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Article
December 7, 1970

Renal Vein Ligation

Author Affiliations

Springfield, Mass

JAMA. 1970;214(10):1889. doi:10.1001/jama.1970.03180100079025
Abstract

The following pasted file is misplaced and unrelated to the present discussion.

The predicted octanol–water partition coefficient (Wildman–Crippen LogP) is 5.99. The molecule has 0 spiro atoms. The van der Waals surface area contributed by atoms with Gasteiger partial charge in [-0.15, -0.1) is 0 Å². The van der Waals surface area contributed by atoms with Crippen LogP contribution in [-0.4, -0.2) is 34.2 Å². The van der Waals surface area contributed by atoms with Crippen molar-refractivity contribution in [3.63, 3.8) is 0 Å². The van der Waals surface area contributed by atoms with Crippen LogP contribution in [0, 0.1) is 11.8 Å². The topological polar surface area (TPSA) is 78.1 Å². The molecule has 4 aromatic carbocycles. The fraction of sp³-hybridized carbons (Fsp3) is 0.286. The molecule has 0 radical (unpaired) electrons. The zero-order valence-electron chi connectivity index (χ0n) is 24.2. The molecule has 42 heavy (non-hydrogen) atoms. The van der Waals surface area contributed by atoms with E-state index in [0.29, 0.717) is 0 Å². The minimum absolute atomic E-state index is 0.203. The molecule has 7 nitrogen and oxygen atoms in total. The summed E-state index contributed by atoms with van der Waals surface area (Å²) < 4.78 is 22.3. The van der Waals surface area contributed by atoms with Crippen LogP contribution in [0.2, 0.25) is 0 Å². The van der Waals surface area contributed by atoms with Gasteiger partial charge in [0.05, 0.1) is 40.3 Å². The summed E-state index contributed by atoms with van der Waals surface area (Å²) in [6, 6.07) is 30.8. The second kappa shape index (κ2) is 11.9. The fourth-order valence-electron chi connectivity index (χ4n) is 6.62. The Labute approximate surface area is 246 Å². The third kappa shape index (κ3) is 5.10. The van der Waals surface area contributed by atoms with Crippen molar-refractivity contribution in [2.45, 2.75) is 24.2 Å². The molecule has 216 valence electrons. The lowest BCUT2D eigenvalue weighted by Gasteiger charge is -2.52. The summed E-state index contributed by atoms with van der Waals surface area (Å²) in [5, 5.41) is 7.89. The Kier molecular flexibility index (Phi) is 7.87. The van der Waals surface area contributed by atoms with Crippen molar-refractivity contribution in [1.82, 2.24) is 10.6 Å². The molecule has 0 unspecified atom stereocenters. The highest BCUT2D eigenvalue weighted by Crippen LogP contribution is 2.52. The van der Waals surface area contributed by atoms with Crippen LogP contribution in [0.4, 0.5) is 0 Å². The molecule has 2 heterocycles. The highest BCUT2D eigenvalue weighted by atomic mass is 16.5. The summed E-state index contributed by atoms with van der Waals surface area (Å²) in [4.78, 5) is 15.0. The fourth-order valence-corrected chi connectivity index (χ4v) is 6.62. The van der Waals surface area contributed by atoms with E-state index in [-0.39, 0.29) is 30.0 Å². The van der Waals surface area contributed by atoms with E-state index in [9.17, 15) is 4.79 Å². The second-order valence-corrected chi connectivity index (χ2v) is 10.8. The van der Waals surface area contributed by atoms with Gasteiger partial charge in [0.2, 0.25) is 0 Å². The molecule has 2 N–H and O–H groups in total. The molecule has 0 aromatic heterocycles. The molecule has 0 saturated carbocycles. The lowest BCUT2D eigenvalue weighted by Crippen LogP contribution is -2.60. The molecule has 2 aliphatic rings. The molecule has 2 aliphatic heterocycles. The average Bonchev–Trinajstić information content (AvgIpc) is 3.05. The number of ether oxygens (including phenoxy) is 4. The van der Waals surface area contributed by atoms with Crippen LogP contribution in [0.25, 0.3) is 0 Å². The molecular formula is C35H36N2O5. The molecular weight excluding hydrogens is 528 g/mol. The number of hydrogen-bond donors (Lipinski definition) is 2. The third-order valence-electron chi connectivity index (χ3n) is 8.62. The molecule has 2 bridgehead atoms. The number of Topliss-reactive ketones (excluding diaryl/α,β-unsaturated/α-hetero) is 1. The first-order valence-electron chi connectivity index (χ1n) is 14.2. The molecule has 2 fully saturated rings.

To the Editor.—  Certain comments should be made concerning the case report by E. R. Jennings, MD, and M. A. Glucksman, MD, in the recent LETTERS section of The Journal (213:1905, 1970).Left renal vein division and ligation has been done with no serious consequences for portal renal shunts,1-3 splenorenal shunts,4 and as an aid in abdominal aortic surgery.5 Anatomically, this is possible because the left renal vein, in contradistinction to the right renal vein, has a number of tributaries through which collateral venous drainage is possible. The inferior phrenic and suprarenal tributaries enter from above; from below, and to the side come gonadal (spermatic and ovarian), capsular, lumbar, and ascending lumbar veins. Also communication is made with the azygos and hemiazygos veins (usually through the lumbars) and with the extensive set of internal and external vertebral plexuses by way of the intervertebral and lumbar veins.

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